Are you vitamin D deficient?; The NJ Star Ledger explains the importance of this dietary nutrient.

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Most of us never would think that we could be vitamin D deficient, yet this important vitamin is often deficient in people who easily fracture bones, get certain cancers, and have other health problems. Our bodies manufacture vitamin D when we go in the sun, and if we drink milk, vitamin D is usually added, yet many of us are deficient and we have no idea that we are. The NJ Star-Ledger had this as a front-page story today. Check it out here

Vitamin D: Why it's so hot - and why you probably need more of it

By Kathleen O'Brien | NJ Advance Media for

Think of Vitamin D as the shy child, always upstaged by its siblings.

Vitamin C has claimed most of the attention for years, relinquishing the spotlight only when the B vitamins clamored for recognition. Even Vitamin E made a grab at the spotlight.

Lately, however, people are starting to notice Vitamin D. A flood of new studies has found it to be helpful with everything from lupus to asthma, multiple sclerosis to leg ulcers, breast cancer to gingivitis.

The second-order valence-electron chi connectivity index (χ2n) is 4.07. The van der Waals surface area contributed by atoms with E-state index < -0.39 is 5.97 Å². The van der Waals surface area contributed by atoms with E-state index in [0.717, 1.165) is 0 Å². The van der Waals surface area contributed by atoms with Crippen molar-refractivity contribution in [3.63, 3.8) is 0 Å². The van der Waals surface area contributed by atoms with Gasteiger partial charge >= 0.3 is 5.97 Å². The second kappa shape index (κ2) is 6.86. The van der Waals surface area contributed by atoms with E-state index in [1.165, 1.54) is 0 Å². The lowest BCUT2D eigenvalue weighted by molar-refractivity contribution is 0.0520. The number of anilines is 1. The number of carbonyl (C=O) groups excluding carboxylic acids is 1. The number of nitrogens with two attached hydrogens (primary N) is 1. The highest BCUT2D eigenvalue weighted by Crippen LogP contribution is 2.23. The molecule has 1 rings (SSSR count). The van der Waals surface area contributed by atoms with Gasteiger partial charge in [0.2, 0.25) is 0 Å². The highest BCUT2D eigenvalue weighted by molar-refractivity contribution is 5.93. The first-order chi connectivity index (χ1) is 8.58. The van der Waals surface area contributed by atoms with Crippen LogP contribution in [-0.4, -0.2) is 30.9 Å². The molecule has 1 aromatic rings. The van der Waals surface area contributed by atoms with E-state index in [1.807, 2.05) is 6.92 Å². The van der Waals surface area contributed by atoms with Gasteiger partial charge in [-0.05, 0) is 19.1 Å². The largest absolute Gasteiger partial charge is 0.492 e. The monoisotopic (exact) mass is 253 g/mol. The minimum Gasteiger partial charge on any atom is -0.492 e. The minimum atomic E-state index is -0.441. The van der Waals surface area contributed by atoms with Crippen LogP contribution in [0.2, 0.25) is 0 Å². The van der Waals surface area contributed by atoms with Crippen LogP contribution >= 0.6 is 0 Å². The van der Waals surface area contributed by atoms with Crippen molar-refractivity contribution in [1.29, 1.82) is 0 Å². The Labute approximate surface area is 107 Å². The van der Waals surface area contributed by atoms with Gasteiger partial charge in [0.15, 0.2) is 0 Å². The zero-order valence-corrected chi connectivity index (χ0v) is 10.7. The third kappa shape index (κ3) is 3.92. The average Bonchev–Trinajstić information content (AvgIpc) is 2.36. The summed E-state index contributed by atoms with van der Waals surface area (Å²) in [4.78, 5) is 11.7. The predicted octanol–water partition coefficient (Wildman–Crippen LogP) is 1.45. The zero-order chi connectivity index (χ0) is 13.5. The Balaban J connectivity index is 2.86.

By one estimate, 13 percent of all deaths in the United States could be attributed to low levels of Vitamin D.

It has its own association of boosters and even international conventions that focus on its benefits — quite heady stuff for the vitamin that has been an unassuming part of good nutrition for nearly a century.

"We're in the middle of a Vitamin D revolution," says John Cannell, a California psychiatrist who founded the Vitamin D Council in 2003.

Yet experts suspect two-thirds of Americans — even normal, healthy ones — are walking around with a chronic deficiency. And one Morris County orthopedic surgeon has discovered suburban teen athletes in her practice with levels so low she calls it "silent rickets."

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